We both have home studios, we live close to each other, it really depends. I write on my own a lot and so does Ben. Then when we feel we have enough ideas we get together and start to reflect, pull apart and dissect until we have what is a finished song.

The artwork for ‘Erebos’ is spellbinding, Eliran Kantor has struck gold yet again, it looks especially amazing on vinyl, have you held the vinyl in your hands yet? It seems having a strong physical product is important to the band, the ‘Born From Chaos’ baby grow is a really cool Idea!

I haven’t yet but I am super excited to very soon. I believe a band is a package and a package that you build your aesthetic around so you can be identified by this. You see artwork, merch, etc you know it’s Venom Prison. I personally love the baby grow, when Larissa [Larissa Stupar, Venom Prison vocalist] presented the idea I thought it was fantastic.

I believe that both you and Ben work in the care industry? Such a difficult challenging job. It must be frustrating for you that issues such as poor wages and lack of investment have been around for decades through multiple governments, and have never really been tackled?

I recently changed work, as of recently I work in arts and creatives doing unit and criteria teaching/planning for college students. Ben manages mental health units and has been doing this for a long time, he has such a great understanding of how that system works, and yeah I can’t disagree, it’s very challenging and respect to anyone who gets out there and helps others. These people are essential and I feel people do overlook this a lot and just pass it off with “I could never do that” but ultimately that isn’t what that sector is looking for; it’s underpaid, it’s a seriously high pressure/stress job and these people are going out and helping other people even through a global pandemic. They’re compassionate and empathetic people. It’s admirable.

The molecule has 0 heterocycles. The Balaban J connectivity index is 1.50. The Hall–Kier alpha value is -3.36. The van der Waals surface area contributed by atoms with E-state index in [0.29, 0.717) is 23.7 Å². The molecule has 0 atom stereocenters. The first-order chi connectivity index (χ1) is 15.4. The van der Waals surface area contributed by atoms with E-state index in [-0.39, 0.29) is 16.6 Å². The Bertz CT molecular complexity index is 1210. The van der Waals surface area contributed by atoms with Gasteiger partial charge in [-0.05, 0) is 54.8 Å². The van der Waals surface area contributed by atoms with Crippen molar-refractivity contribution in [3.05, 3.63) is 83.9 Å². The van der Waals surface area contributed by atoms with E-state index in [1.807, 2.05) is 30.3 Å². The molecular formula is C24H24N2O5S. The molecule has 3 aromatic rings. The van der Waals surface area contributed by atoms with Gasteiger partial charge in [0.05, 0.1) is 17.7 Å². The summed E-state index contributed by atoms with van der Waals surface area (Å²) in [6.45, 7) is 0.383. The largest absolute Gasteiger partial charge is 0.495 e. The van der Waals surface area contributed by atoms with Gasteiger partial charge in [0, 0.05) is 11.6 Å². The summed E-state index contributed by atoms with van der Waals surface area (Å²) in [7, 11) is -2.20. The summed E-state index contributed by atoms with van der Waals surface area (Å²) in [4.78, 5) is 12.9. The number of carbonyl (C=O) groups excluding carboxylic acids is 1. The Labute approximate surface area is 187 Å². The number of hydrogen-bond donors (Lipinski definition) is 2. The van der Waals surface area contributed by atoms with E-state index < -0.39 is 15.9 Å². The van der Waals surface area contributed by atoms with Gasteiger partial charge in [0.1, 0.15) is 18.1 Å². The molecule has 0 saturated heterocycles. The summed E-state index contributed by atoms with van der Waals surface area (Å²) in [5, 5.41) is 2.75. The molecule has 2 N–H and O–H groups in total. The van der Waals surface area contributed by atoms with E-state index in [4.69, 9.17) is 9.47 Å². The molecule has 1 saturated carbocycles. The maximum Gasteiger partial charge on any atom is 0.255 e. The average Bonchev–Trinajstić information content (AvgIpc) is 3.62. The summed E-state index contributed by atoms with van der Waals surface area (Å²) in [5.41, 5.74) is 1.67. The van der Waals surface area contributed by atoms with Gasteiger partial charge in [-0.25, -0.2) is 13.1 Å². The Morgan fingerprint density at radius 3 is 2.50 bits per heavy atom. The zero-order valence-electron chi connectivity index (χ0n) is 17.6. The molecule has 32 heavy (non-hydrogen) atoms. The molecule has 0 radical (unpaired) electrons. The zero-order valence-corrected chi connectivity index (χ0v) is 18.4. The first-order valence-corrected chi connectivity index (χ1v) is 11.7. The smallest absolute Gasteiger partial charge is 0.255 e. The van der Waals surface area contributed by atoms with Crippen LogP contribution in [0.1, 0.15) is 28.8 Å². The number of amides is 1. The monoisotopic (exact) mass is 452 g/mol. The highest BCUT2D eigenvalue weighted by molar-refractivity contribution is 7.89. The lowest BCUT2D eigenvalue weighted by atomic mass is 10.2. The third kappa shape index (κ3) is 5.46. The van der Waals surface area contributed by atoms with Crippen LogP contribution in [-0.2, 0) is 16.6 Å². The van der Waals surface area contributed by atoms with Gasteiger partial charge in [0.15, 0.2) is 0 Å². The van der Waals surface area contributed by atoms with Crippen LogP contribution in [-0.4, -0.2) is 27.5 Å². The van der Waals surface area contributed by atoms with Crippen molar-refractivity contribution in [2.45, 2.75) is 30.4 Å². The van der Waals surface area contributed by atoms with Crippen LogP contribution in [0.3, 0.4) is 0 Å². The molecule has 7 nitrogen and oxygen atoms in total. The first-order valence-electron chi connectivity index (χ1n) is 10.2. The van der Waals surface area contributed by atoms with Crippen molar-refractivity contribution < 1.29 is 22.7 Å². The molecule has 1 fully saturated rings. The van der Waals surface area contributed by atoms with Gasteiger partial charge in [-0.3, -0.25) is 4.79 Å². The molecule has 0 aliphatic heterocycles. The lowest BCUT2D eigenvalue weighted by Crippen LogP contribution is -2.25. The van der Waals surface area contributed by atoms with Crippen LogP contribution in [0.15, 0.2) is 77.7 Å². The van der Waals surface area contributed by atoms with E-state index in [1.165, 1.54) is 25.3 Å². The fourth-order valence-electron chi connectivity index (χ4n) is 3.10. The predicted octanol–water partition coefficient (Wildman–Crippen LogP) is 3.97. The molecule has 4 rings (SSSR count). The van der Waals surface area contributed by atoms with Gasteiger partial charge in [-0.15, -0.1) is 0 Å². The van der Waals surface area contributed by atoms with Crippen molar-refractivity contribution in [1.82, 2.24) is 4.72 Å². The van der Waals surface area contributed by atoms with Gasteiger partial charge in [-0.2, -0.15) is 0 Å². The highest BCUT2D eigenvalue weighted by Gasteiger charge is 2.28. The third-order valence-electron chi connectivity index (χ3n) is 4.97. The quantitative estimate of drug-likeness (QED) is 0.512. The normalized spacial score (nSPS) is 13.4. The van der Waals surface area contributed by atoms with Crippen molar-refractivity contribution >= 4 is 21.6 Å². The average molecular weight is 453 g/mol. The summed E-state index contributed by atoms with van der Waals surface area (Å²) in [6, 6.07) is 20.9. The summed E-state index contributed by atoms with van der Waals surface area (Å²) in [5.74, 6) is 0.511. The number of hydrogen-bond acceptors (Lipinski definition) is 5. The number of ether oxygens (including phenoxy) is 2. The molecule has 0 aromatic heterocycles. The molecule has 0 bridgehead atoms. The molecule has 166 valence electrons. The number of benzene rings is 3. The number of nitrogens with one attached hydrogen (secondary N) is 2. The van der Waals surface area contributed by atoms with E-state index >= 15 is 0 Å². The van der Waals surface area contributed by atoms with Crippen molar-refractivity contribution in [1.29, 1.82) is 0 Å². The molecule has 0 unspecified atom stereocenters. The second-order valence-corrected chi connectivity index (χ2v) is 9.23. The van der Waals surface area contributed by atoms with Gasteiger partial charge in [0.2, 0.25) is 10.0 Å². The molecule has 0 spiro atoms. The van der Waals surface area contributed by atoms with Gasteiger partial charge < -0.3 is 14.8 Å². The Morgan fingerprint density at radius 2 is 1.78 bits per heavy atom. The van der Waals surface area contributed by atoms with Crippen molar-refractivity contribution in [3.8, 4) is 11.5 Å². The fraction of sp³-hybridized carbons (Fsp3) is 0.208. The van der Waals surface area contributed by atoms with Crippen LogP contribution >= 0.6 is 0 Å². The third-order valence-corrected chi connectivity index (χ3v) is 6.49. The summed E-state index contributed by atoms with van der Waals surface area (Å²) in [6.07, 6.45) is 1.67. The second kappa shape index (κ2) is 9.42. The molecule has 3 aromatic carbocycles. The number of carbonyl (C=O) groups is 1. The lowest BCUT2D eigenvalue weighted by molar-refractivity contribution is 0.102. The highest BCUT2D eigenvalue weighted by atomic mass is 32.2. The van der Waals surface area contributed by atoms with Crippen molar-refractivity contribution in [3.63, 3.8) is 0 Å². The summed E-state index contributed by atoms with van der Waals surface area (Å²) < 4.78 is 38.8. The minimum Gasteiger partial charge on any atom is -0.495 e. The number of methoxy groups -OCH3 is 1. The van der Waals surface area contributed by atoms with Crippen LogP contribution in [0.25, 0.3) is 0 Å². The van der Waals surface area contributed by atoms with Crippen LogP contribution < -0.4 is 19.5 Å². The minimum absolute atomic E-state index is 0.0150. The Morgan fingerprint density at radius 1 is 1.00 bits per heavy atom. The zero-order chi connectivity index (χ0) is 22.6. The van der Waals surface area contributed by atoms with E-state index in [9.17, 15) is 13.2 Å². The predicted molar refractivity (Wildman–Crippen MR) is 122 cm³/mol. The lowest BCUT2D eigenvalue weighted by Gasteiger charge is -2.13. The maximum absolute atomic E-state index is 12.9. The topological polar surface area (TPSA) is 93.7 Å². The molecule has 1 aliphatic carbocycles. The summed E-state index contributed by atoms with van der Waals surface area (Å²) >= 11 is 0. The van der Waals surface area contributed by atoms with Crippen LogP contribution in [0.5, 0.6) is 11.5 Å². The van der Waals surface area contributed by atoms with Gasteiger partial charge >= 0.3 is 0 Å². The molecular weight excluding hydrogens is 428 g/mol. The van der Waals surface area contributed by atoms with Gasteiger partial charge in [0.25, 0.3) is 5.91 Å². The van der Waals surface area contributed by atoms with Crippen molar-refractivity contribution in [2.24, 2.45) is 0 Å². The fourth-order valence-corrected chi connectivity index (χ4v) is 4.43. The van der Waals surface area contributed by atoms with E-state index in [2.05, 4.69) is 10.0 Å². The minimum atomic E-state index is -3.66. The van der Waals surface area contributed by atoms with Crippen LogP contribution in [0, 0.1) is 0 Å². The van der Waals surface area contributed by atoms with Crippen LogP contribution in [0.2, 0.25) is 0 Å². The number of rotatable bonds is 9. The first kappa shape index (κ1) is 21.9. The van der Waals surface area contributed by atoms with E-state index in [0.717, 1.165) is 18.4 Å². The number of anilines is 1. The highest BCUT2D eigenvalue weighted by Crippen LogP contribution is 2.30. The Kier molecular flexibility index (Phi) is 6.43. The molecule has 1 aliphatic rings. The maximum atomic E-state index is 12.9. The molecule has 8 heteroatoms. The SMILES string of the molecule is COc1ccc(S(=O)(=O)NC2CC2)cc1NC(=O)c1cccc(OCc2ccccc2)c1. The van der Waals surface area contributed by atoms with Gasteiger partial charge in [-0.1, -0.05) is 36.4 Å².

What other social issues are you passionate about?

So many different things constantly happening in the world, it’s so hard to pinpoint one thing. I believe no human is illegal, I believe people should be able to express their sexuality and identify as whatever they want to be, people should be allowed that freedom to be the person they want to be. Systematic oppression which we see more than ever, people constantly being discriminated against for their background, religion, class, you name it. The world is dying and it isn’t flat, climate change is actually a thing but somehow people can say it’s not… the list goes on.

What are your own first musical memories? And what was the lightbulb moment that made you go “I want to do that”?

A Motorhead/Iron Maiden gig when I was a kid – my old man got me into a lot of metal when I was younger – then he got into Slipknot, Linkin Park, Papa Roach, etc and shared his CD’s with me… then one day I just asked him if I could have a guitar for my birthday, which he was all about!

The album that you have in your album collection/Spotify playlist that would surprise most people?

I generally think if people looked through my Spotify they’d be surprised, I listen to a lot of Placebo, I like pop music, I’ve been jamming that latest Angele record a lot, a lot of synth-pop, which my mother still gives me all her Human League records or tour books she bought back in the day. I do listen to metal too but I think it would be outbalanced by a lot of non-metal music.

Although 2021 was another year to forget, there were some amazing new albums released, what would be your album of last year?

I really liked that Sleep Token record, honestly I felt so refreshed by it, and from my previous answer you’d probably see why it kind of ticked all my boxes.

Lastly, and this one always causes a debate! What well-known guitarist do you just not get the fuss about? As well as some guitarists saying that they would rather not answer the question, answers have included: John Frusciante, Eric Clapton, Brian May, and David Gilmour!

Still to this day, I don’t have a favourite guitarist, I like lots of different elements from people. Generally, I always find someone will be unique at something that no one else could replicate. I don’t get all this guitar god bollocks, to be honest, you see these shred lords that are like “hey man, I rock” but can’t write a song or has to get someone else to write it for them, I don’t know what their names are but fuck them.


‘Erebos’ is available through Century Media Records, pre-order details here.

Interview – Dave

All photos – credit Andy Ford